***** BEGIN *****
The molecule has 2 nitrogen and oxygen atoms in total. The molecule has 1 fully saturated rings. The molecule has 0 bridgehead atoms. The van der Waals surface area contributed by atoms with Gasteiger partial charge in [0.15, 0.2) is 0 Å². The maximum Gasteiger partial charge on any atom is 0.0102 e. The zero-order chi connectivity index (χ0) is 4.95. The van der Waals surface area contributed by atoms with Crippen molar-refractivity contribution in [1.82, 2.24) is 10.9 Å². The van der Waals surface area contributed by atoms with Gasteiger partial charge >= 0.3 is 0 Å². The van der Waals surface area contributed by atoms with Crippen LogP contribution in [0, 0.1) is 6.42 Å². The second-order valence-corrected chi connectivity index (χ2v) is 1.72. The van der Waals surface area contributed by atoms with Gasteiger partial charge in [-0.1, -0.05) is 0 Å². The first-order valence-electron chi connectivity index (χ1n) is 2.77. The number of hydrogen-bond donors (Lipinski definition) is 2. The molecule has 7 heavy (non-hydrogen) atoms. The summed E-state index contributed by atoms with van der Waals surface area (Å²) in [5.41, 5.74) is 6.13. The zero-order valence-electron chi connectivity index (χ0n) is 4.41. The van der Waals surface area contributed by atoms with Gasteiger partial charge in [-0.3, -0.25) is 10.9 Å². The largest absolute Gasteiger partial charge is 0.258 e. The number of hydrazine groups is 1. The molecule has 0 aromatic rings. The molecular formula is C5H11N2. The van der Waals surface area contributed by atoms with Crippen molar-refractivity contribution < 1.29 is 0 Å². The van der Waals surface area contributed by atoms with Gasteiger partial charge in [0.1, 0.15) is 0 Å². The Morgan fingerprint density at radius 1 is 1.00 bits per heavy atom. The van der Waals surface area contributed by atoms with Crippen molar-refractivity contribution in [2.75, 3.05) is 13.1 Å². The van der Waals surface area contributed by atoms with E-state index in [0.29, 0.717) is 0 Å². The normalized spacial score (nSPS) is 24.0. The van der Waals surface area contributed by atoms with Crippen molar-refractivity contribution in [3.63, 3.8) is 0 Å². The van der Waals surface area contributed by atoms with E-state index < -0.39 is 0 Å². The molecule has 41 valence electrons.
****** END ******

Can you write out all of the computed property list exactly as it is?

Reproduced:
The molecule has 2 nitrogen and oxygen atoms in total. The molecule has 1 fully saturated rings. The molecule has 0 bridgehead atoms. The van der Waals surface area contributed by atoms with Gasteiger partial charge in [0.15, 0.2) is 0 Å². The maximum Gasteiger partial charge on any atom is 0.0102 e. The zero-order chi connectivity index (χ0) is 4.95. The van der Waals surface area contributed by atoms with Crippen molar-refractivity contribution in [1.82, 2.24) is 10.9 Å². The van der Waals surface area contributed by atoms with Gasteiger partial charge >= 0.3 is 0 Å². The van der Waals surface area contributed by atoms with Crippen LogP contribution in [0, 0.1) is 6.42 Å². The second-order valence-corrected chi connectivity index (χ2v) is 1.72. The van der Waals surface area contributed by atoms with Gasteiger partial charge in [-0.1, -0.05) is 0 Å². The first-order valence-electron chi connectivity index (χ1n) is 2.77. The number of hydrogen-bond donors (Lipinski definition) is 2. The molecule has 7 heavy (non-hydrogen) atoms. The summed E-state index contributed by atoms with van der Waals surface area (Å²) in [5.41, 5.74) is 6.13. The zero-order valence-electron chi connectivity index (χ0n) is 4.41. The van der Waals surface area contributed by atoms with Gasteiger partial charge in [-0.3, -0.25) is 10.9 Å². The largest absolute Gasteiger partial charge is 0.258 e. The number of hydrazine groups is 1. The molecule has 0 aromatic rings. The molecular formula is C5H11N2. The van der Waals surface area contributed by atoms with Crippen molar-refractivity contribution < 1.29 is 0 Å². The van der Waals surface area contributed by atoms with Gasteiger partial charge in [0.1, 0.15) is 0 Å². The Morgan fingerprint density at radius 1 is 1.00 bits per heavy atom. The van der Waals surface area contributed by atoms with Crippen molar-refractivity contribution in [2.75, 3.05) is 13.1 Å². The van der Waals surface area contributed by atoms with E-state index in [0.29, 0.717) is 0 Å². The normalized spacial score (nSPS) is 24.0. The van der Waals surface area contributed by atoms with Crippen molar-refractivity contribution in [3.63, 3.8) is 0 Å². The van der Waals surface area contributed by atoms with E-state index < -0.39 is 0 Å². The molecule has 41 valence electrons.